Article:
Dr. Forshee, Psy.D, LCSW talks to elite daily about why no one should go through social anxiety alone
According to the Social Anxiety Institute, social anxiety disorder is the third largest psychological problem in the United States — yikes. Danielle Forshee, Psy.D, LCSW, LLC, a doctor of psychology and licensed clinical social worker, tells Elite Daily that someone struggling with this type of anxiety typically has “a very intense fear and anxiety about being in social situations,” which can include having a conversation with someone, meeting new people, performing in front of others, or even being observed while doing something, like eating, drinking, or giving a speech.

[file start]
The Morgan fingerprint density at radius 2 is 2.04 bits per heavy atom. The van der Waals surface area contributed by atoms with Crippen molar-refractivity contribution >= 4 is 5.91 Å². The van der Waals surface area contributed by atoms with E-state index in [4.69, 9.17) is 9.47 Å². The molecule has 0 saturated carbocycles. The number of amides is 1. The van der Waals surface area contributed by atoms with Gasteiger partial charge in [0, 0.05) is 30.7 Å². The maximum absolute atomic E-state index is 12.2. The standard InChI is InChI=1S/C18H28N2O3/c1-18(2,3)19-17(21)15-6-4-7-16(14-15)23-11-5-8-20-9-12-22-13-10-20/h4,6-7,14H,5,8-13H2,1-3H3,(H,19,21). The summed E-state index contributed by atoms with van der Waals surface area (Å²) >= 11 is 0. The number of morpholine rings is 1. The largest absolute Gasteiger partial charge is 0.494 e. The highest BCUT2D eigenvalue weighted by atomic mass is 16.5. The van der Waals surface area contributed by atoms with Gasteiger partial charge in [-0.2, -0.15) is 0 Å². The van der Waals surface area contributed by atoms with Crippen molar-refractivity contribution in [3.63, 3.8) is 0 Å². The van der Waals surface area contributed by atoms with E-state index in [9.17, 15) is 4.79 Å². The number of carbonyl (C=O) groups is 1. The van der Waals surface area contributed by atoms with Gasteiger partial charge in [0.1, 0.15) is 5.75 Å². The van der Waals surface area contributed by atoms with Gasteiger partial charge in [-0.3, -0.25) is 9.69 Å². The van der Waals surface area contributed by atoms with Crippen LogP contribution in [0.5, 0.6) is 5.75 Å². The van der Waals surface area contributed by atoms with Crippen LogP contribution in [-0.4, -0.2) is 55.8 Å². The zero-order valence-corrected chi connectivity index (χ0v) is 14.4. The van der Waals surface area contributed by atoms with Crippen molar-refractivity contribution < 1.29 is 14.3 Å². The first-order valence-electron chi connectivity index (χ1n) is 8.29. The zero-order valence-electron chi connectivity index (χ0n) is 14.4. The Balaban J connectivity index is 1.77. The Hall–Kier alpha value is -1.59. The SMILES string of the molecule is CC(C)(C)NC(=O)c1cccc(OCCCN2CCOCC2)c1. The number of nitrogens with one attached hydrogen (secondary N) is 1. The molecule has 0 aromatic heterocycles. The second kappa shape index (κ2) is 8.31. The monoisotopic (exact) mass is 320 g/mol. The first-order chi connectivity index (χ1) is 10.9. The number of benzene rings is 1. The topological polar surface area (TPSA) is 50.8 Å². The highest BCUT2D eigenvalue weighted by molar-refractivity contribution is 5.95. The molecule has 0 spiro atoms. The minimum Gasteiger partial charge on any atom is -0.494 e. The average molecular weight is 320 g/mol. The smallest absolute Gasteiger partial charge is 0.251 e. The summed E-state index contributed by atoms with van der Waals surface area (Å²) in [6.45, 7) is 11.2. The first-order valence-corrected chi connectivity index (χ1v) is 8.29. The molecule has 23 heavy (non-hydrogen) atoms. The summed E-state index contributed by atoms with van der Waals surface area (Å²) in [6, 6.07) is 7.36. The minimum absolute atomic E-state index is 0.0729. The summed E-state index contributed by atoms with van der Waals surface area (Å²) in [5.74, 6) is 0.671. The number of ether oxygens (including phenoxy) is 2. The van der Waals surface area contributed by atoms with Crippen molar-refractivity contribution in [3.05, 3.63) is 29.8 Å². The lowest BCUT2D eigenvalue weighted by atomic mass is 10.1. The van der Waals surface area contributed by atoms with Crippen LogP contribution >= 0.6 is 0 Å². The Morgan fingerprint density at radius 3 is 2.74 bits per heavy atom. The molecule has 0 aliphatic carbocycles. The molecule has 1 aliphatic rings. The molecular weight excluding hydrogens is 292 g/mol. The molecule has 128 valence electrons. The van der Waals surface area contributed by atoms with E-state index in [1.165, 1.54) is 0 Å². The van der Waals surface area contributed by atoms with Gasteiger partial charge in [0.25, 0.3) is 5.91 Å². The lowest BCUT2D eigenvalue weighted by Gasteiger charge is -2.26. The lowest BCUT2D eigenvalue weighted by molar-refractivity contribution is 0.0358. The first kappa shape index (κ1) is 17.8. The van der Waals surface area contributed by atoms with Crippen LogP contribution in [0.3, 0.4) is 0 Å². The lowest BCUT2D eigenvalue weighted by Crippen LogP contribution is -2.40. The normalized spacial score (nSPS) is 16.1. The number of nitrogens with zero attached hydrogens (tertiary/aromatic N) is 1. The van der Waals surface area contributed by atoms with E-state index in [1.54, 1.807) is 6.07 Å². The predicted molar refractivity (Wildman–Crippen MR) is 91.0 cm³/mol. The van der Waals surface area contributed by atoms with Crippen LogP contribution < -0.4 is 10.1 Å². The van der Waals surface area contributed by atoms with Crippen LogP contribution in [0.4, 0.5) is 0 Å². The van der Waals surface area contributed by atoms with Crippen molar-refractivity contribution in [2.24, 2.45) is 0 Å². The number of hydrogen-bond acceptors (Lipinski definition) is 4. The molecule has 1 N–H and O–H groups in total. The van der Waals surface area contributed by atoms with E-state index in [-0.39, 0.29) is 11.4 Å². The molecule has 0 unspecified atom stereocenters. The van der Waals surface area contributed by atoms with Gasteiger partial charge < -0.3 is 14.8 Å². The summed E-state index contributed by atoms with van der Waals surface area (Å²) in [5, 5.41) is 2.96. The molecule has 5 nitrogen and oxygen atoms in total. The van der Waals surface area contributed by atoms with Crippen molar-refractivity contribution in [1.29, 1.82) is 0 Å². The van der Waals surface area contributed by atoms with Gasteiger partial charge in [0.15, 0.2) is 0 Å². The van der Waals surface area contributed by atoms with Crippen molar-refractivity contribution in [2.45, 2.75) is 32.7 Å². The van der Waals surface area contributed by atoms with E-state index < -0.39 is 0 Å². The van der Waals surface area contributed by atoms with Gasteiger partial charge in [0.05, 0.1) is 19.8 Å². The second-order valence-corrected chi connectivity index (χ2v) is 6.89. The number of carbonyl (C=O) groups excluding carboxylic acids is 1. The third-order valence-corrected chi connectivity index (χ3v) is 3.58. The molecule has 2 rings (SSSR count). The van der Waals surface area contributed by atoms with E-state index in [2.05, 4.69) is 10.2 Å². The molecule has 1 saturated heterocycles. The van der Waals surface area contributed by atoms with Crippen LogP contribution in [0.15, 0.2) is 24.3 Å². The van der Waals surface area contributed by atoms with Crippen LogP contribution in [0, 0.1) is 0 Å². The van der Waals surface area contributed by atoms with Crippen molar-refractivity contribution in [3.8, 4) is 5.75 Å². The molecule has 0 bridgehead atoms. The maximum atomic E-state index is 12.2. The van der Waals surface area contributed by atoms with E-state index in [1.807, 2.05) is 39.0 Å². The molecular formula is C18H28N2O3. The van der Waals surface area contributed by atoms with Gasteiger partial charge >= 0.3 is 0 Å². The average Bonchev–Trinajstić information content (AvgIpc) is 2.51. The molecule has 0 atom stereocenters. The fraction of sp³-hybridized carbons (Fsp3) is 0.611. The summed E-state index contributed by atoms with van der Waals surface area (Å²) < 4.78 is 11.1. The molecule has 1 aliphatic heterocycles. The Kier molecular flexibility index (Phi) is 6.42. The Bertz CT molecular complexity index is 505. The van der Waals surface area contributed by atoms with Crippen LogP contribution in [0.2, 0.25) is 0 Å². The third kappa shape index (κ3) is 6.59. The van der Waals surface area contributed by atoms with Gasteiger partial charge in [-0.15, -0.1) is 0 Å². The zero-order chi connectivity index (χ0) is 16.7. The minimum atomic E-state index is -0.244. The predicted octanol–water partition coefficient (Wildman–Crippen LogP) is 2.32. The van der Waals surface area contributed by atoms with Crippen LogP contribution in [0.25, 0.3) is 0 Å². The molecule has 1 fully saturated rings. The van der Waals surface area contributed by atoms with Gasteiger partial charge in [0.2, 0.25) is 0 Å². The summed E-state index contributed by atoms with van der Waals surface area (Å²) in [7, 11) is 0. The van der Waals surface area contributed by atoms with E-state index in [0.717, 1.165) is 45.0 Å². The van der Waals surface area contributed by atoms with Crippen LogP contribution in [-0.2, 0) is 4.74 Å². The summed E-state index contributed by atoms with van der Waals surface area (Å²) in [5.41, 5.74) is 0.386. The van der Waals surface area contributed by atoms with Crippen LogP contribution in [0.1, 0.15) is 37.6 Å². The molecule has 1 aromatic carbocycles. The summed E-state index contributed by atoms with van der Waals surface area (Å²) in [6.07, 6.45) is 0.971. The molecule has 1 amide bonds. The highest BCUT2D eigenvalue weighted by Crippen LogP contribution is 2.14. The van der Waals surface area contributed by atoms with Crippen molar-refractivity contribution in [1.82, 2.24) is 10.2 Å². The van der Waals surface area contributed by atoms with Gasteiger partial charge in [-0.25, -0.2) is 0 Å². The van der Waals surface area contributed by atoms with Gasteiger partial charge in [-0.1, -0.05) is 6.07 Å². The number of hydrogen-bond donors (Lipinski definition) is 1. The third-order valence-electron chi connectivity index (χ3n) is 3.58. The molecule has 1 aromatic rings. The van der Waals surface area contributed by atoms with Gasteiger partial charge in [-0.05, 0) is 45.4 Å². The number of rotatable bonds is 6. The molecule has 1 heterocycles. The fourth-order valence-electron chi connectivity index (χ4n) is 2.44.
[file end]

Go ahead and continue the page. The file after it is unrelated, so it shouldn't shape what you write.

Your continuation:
Your best friend could have social anxiety, and you might not even know it. It’s not that socially anxious people don’t enjoy being social — they can have extroverted, as well as introverted personalities — they’re just simply hyper-aware, and often very fearful of, what others think of them. It’s not an easy thing to deal with, but it’s even worse to muddle through alone. If a friend or loved one confides in you about their social anxiety, here are some ways to help them through it.
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